Cold Spring gallery focuses on tactile
It’s the opposite of “look, don’t touch” at Studio Tashtego, a Cold Spring gallery where the emphasis is on the tactile and where owner Julia Caldwell is eager to have visitors see the sculptural, and often functional, artwork.
Named for a character in Moby Dick (the harpooner from the Wampanoag tribe), Studio Tashtego took shape following Caldwell’s move from Brooklyn to Beacon just before the onset of the pandemic. She had been running the business as a source for people in the design trade.
“I was working out of a storage unit,” she says. “When I moved to Beacon, I continued in that way, promoting it online. At the end of 2020, I was walking in Cold Spring and noticed this space was for rent” — the storefront at 49 Main St. that was formerly Cape Cod Leather (now at 81 Main).
“When I looked at the art landscape around Cold Spring I saw a lot of antique stores — ‘thrill-of-the-hunt’ type places,” she says, “but nothing like this where it’s a gallery model, curated and presented in a certain way.”
Caldwell opened the gallery in May 2021. The artwork on display includes not only ceramics but light fixtures, textiles, sculpture and glassware. What is common to all is “a lot of focus on compositional balance, asymmetry, imperfection, wabi sabi and a need to be kept simple: creating negative space, not overfilled or overstuffed,” she says.
The current show features new works by William Coggin. “He truly loves to make ceramics, but also likes to hear how non-ceramic artists interpret it,” says Caldwell. The sculptures on display “are different from his typical style, which usually features arm-like extrusions, specifically pseudopodia, which are the appendages cells form in order to feed. His latest works are more formalized and linear, and functional as end tables or similarly usable and visually striking objects.”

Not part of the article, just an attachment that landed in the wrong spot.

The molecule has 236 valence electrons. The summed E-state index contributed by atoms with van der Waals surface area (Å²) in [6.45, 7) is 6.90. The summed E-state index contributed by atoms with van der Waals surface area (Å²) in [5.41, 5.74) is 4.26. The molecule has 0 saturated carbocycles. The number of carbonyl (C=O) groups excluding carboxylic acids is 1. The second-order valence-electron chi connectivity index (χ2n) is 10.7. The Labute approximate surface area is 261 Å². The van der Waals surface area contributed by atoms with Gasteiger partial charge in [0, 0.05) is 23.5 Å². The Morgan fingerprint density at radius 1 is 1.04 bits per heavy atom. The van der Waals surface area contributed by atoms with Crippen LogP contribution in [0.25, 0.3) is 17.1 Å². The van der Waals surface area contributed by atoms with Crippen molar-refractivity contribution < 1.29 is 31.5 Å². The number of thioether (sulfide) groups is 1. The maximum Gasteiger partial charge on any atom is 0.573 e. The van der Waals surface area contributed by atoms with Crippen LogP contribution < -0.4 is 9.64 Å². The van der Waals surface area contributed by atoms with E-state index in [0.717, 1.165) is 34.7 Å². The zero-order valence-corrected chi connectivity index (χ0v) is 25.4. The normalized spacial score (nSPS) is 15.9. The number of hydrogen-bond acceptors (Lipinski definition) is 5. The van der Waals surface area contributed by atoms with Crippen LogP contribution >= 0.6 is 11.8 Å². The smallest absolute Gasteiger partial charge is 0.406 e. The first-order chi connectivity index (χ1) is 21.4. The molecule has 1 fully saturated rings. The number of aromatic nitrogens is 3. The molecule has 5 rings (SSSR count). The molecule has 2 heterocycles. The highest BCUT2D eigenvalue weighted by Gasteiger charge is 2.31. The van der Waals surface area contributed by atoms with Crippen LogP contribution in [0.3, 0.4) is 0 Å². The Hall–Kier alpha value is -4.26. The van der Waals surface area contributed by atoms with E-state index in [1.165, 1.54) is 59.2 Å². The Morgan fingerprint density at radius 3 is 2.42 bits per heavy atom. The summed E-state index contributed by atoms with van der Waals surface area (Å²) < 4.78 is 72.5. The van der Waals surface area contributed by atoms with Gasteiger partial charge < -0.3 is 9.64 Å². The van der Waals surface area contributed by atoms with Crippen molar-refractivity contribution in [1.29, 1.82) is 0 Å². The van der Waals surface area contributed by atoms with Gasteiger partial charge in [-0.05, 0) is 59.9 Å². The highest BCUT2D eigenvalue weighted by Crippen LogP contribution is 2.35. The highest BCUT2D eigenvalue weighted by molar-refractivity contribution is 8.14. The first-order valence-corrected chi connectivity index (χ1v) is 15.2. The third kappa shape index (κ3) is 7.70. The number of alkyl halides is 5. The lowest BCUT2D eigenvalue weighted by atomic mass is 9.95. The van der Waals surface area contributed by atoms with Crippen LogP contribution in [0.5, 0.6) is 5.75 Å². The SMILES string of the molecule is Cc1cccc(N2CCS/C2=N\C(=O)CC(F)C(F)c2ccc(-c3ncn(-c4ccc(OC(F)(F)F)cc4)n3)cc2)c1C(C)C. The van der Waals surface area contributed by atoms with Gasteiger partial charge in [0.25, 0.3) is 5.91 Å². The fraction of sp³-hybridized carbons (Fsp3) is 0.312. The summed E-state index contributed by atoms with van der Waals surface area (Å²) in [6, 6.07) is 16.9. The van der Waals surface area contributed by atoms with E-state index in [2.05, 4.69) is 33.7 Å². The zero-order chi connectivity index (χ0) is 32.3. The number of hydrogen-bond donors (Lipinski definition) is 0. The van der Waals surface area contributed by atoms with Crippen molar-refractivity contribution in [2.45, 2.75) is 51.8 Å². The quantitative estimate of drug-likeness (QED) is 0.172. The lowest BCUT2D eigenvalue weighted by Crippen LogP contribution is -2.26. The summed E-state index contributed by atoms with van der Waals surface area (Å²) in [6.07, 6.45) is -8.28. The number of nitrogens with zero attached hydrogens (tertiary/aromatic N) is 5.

Caldwell, 30, grew up in rural Cape Cod and, after graduating from New York University, went to work for a hedge fund, which she hated. She heeded advice that you should look at what you do in your free time and use that as a guide to a career.
“I found myself doing a lot of online browsing of design, interiors, decorative objects,” she recalls. “They had felt frivolous — I was a philosophy major! But I thought I should investigate.”
She went to graduate school for design but dropped out when she found the work too technical. “I was attracted to more traditional decorative arts, marrying functional with the beautiful,” she says. “I wound up working for design galleries in the city and became director of one. I liked curation, working with artists, bringing people into a world of beauty.”
She then became a dealer, working mostly online, but “missed sharing the pieces with people. Running this gallery allows me to bring people in, talk and share, almost as if they are observing art at a museum. Having the work displayed invites people to look at them closely in a way you can’t on a website.”
Caldwell still works primarily with the trade, as well as with collectors. She advises them, she says, “that it’s OK to rotate. I live with a lot of the art pieces, and sometimes I develop a strong attachment, but there’s something great about being able to let go of things. You might love different things at different points in your life.”
After a year in her space on Main Street, Caldwell says many people who come in “say they haven’t seen art and design like this elsewhere, and they’re glad they happened upon us.”
Studio Tashtego is open from 11 a.m. to 7 p.m. Friday, Saturday and Sunday, or by appointment. See studiotashtego.com or call 917-794-4643.